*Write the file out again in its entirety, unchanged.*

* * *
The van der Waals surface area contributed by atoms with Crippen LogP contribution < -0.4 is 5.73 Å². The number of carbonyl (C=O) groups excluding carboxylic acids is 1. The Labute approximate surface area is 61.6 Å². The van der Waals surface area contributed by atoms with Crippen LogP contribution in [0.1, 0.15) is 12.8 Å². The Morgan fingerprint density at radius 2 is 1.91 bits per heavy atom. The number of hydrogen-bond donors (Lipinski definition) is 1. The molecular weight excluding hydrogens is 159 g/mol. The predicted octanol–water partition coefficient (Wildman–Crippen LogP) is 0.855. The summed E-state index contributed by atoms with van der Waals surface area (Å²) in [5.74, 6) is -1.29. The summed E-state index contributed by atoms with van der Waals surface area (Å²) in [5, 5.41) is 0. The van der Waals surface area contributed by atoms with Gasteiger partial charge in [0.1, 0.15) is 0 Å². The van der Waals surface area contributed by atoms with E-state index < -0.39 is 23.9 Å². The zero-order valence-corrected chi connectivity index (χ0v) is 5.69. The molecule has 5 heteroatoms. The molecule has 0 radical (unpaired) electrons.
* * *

The van der Waals surface area contributed by atoms with Crippen LogP contribution < -0.4 is 5.73 Å². The number of carbonyl (C=O) groups excluding carboxylic acids is 1. The Labute approximate surface area is 61.6 Å². The van der Waals surface area contributed by atoms with Crippen LogP contribution in [0.1, 0.15) is 12.8 Å². The Morgan fingerprint density at radius 2 is 1.91 bits per heavy atom. The number of hydrogen-bond donors (Lipinski definition) is 1. The molecular weight excluding hydrogens is 159 g/mol. The predicted octanol–water partition coefficient (Wildman–Crippen LogP) is 0.855. The summed E-state index contributed by atoms with van der Waals surface area (Å²) in [5.74, 6) is -1.29. The summed E-state index contributed by atoms with van der Waals surface area (Å²) in [5, 5.41) is 0. The van der Waals surface area contributed by atoms with Gasteiger partial charge in [0.1, 0.15) is 0 Å². The van der Waals surface area contributed by atoms with E-state index < -0.39 is 23.9 Å². The zero-order valence-corrected chi connectivity index (χ0v) is 5.69. The molecule has 5 heteroatoms. The molecule has 0 radical (unpaired) electrons.